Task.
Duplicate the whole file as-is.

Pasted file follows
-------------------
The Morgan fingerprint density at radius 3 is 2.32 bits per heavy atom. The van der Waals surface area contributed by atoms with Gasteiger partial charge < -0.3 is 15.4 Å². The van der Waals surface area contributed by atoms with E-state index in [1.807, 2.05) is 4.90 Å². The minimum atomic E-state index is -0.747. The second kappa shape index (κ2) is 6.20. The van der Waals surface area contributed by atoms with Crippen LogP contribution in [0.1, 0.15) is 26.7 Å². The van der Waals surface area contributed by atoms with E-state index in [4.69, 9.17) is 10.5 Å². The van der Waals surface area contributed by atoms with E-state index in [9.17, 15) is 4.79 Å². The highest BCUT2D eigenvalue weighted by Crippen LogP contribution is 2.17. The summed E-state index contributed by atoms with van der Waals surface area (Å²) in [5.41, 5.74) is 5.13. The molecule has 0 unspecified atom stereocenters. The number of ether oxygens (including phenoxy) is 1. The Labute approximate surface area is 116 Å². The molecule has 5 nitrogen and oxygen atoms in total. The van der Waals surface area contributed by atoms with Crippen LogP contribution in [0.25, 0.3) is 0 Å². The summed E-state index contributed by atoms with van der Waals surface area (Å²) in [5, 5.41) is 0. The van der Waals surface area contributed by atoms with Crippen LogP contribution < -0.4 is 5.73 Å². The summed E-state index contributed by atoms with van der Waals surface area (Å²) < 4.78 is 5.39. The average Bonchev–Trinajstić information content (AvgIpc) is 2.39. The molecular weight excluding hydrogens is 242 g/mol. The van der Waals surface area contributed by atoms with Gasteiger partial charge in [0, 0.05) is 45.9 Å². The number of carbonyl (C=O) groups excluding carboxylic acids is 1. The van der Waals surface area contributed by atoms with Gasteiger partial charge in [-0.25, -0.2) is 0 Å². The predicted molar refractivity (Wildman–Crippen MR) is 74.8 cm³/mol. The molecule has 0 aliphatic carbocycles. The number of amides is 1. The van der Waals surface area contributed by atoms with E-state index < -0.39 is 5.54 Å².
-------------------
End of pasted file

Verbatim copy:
The Morgan fingerprint density at radius 3 is 2.32 bits per heavy atom. The van der Waals surface area contributed by atoms with Gasteiger partial charge < -0.3 is 15.4 Å². The van der Waals surface area contributed by atoms with E-state index in [1.807, 2.05) is 4.90 Å². The minimum atomic E-state index is -0.747. The second kappa shape index (κ2) is 6.20. The van der Waals surface area contributed by atoms with Crippen LogP contribution in [0.1, 0.15) is 26.7 Å². The van der Waals surface area contributed by atoms with E-state index in [4.69, 9.17) is 10.5 Å². The van der Waals surface area contributed by atoms with E-state index in [9.17, 15) is 4.79 Å². The highest BCUT2D eigenvalue weighted by Crippen LogP contribution is 2.17. The summed E-state index contributed by atoms with van der Waals surface area (Å²) in [5.41, 5.74) is 5.13. The molecule has 0 unspecified atom stereocenters. The number of ether oxygens (including phenoxy) is 1. The Labute approximate surface area is 116 Å². The molecule has 5 nitrogen and oxygen atoms in total. The van der Waals surface area contributed by atoms with Crippen LogP contribution in [0.25, 0.3) is 0 Å². The summed E-state index contributed by atoms with van der Waals surface area (Å²) in [5, 5.41) is 0. The van der Waals surface area contributed by atoms with Crippen LogP contribution < -0.4 is 5.73 Å². The summed E-state index contributed by atoms with van der Waals surface area (Å²) < 4.78 is 5.39. The average Bonchev–Trinajstić information content (AvgIpc) is 2.39. The molecular weight excluding hydrogens is 242 g/mol. The van der Waals surface area contributed by atoms with Gasteiger partial charge in [0, 0.05) is 45.9 Å². The number of carbonyl (C=O) groups excluding carboxylic acids is 1. The van der Waals surface area contributed by atoms with Gasteiger partial charge in [-0.25, -0.2) is 0 Å². The predicted molar refractivity (Wildman–Crippen MR) is 74.8 cm³/mol. The molecule has 0 aliphatic carbocycles. The number of amides is 1. The van der Waals surface area contributed by atoms with E-state index < -0.39 is 5.54 Å².